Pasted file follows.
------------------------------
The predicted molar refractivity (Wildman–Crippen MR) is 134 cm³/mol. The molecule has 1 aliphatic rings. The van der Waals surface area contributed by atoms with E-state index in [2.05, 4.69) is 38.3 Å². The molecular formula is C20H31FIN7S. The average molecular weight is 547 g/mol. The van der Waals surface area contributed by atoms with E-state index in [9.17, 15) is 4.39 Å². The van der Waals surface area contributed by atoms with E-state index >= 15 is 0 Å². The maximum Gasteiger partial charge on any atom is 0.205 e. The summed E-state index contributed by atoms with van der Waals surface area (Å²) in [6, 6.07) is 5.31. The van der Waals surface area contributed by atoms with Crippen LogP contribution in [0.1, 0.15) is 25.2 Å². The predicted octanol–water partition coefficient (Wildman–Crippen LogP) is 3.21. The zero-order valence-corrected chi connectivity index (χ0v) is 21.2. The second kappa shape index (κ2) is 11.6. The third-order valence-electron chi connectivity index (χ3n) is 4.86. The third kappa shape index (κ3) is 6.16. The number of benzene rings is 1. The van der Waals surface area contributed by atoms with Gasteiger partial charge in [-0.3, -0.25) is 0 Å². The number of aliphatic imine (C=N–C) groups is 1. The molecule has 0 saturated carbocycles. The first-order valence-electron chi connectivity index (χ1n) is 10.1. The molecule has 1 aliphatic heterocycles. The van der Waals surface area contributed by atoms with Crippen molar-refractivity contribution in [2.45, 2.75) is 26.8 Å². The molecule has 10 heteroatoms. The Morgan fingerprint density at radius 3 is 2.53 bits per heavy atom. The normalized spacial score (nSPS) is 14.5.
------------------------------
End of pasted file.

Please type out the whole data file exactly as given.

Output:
The predicted molar refractivity (Wildman–Crippen MR) is 134 cm³/mol. The molecule has 1 aliphatic rings. The van der Waals surface area contributed by atoms with E-state index in [2.05, 4.69) is 38.3 Å². The molecular formula is C20H31FIN7S. The average molecular weight is 547 g/mol. The van der Waals surface area contributed by atoms with E-state index in [9.17, 15) is 4.39 Å². The van der Waals surface area contributed by atoms with E-state index >= 15 is 0 Å². The maximum Gasteiger partial charge on any atom is 0.205 e. The summed E-state index contributed by atoms with van der Waals surface area (Å²) in [6, 6.07) is 5.31. The van der Waals surface area contributed by atoms with Crippen LogP contribution in [0.1, 0.15) is 25.2 Å². The predicted octanol–water partition coefficient (Wildman–Crippen LogP) is 3.21. The zero-order valence-corrected chi connectivity index (χ0v) is 21.2. The second kappa shape index (κ2) is 11.6. The third-order valence-electron chi connectivity index (χ3n) is 4.86. The third kappa shape index (κ3) is 6.16. The number of benzene rings is 1. The van der Waals surface area contributed by atoms with Gasteiger partial charge in [-0.3, -0.25) is 0 Å². The number of aliphatic imine (C=N–C) groups is 1. The molecule has 0 saturated carbocycles. The first-order valence-electron chi connectivity index (χ1n) is 10.1. The molecule has 1 aliphatic heterocycles. The van der Waals surface area contributed by atoms with Crippen molar-refractivity contribution in [2.45, 2.75) is 26.8 Å². The molecule has 10 heteroatoms. The Morgan fingerprint density at radius 3 is 2.53 bits per heavy atom. The normalized spacial score (nSPS) is 14.5.